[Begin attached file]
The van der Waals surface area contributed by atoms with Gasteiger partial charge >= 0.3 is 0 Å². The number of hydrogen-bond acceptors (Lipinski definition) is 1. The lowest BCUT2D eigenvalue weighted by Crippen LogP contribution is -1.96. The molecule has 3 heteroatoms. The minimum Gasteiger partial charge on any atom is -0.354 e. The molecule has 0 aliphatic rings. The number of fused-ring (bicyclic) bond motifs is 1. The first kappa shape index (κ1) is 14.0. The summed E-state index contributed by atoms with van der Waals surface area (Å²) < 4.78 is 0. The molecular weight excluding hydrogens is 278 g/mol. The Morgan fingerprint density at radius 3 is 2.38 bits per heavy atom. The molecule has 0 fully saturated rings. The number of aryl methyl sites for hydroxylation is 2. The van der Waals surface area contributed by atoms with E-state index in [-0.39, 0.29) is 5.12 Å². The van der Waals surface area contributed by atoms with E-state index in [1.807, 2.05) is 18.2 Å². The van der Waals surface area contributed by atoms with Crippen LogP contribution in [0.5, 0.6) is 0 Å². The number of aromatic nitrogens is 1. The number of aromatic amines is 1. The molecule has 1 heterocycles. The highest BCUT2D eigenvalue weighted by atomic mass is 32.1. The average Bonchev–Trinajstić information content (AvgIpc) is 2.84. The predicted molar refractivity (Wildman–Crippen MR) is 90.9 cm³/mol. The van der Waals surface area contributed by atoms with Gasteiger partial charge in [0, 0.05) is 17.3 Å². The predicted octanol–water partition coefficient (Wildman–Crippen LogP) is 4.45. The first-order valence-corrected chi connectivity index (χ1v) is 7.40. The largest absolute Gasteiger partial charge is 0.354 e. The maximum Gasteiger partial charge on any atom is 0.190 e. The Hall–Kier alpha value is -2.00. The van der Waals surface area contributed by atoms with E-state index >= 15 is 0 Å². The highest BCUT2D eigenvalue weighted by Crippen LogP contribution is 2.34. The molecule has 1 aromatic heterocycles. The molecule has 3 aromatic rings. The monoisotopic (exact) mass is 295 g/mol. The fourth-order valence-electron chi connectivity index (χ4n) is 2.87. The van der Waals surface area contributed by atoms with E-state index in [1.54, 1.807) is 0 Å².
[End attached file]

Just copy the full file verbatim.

The van der Waals surface area contributed by atoms with Gasteiger partial charge >= 0.3 is 0 Å². The number of hydrogen-bond acceptors (Lipinski definition) is 1. The lowest BCUT2D eigenvalue weighted by Crippen LogP contribution is -1.96. The molecule has 3 heteroatoms. The minimum Gasteiger partial charge on any atom is -0.354 e. The molecule has 0 aliphatic rings. The number of fused-ring (bicyclic) bond motifs is 1. The first kappa shape index (κ1) is 14.0. The summed E-state index contributed by atoms with van der Waals surface area (Å²) < 4.78 is 0. The molecular weight excluding hydrogens is 278 g/mol. The Morgan fingerprint density at radius 3 is 2.38 bits per heavy atom. The molecule has 0 fully saturated rings. The number of aryl methyl sites for hydroxylation is 2. The van der Waals surface area contributed by atoms with E-state index in [-0.39, 0.29) is 5.12 Å². The van der Waals surface area contributed by atoms with E-state index in [1.807, 2.05) is 18.2 Å². The van der Waals surface area contributed by atoms with Crippen LogP contribution in [0.5, 0.6) is 0 Å². The number of aromatic nitrogens is 1. The number of aromatic amines is 1. The molecule has 1 heterocycles. The highest BCUT2D eigenvalue weighted by atomic mass is 32.1. The average Bonchev–Trinajstić information content (AvgIpc) is 2.84. The predicted molar refractivity (Wildman–Crippen MR) is 90.9 cm³/mol. The van der Waals surface area contributed by atoms with Gasteiger partial charge in [0, 0.05) is 17.3 Å². The predicted octanol–water partition coefficient (Wildman–Crippen LogP) is 4.45. The first-order valence-corrected chi connectivity index (χ1v) is 7.40. The largest absolute Gasteiger partial charge is 0.354 e. The maximum Gasteiger partial charge on any atom is 0.190 e. The Hall–Kier alpha value is -2.00. The van der Waals surface area contributed by atoms with E-state index >= 15 is 0 Å². The highest BCUT2D eigenvalue weighted by Crippen LogP contribution is 2.34. The molecule has 1 aromatic heterocycles. The molecule has 3 aromatic rings. The monoisotopic (exact) mass is 295 g/mol. The fourth-order valence-electron chi connectivity index (χ4n) is 2.87. The van der Waals surface area contributed by atoms with E-state index in [1.54, 1.807) is 0 Å².